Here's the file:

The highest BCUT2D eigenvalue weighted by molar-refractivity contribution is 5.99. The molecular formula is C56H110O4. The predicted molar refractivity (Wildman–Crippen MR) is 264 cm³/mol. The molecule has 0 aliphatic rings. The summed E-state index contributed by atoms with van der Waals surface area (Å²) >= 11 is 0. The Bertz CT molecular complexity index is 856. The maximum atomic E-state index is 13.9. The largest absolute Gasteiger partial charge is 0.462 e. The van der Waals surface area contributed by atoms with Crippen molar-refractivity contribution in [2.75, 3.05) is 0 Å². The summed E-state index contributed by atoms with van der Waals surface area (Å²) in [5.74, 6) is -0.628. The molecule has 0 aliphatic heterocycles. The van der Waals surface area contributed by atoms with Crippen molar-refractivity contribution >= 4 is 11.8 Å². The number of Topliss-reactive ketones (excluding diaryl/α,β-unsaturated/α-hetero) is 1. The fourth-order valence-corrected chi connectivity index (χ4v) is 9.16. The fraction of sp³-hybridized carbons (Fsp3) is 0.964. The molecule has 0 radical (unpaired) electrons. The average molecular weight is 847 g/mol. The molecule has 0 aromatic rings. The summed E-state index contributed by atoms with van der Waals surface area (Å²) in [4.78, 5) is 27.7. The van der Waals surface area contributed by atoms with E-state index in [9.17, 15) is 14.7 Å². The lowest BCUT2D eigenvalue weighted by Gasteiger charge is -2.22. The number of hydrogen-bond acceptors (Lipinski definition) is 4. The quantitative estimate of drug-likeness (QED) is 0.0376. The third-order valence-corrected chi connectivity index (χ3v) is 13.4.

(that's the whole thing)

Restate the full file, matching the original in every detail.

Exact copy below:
The highest BCUT2D eigenvalue weighted by molar-refractivity contribution is 5.99. The molecular formula is C56H110O4. The predicted molar refractivity (Wildman–Crippen MR) is 264 cm³/mol. The molecule has 0 aliphatic rings. The summed E-state index contributed by atoms with van der Waals surface area (Å²) >= 11 is 0. The Bertz CT molecular complexity index is 856. The maximum atomic E-state index is 13.9. The largest absolute Gasteiger partial charge is 0.462 e. The van der Waals surface area contributed by atoms with Crippen molar-refractivity contribution in [2.75, 3.05) is 0 Å². The summed E-state index contributed by atoms with van der Waals surface area (Å²) in [5.74, 6) is -0.628. The molecule has 0 aliphatic heterocycles. The van der Waals surface area contributed by atoms with Crippen molar-refractivity contribution >= 4 is 11.8 Å². The number of Topliss-reactive ketones (excluding diaryl/α,β-unsaturated/α-hetero) is 1. The fourth-order valence-corrected chi connectivity index (χ4v) is 9.16. The fraction of sp³-hybridized carbons (Fsp3) is 0.964. The molecule has 0 radical (unpaired) electrons. The average molecular weight is 847 g/mol. The molecule has 0 aromatic rings. The summed E-state index contributed by atoms with van der Waals surface area (Å²) in [4.78, 5) is 27.7. The van der Waals surface area contributed by atoms with E-state index in [9.17, 15) is 14.7 Å². The lowest BCUT2D eigenvalue weighted by Gasteiger charge is -2.22. The number of hydrogen-bond acceptors (Lipinski definition) is 4. The quantitative estimate of drug-likeness (QED) is 0.0376. The third-order valence-corrected chi connectivity index (χ3v) is 13.4.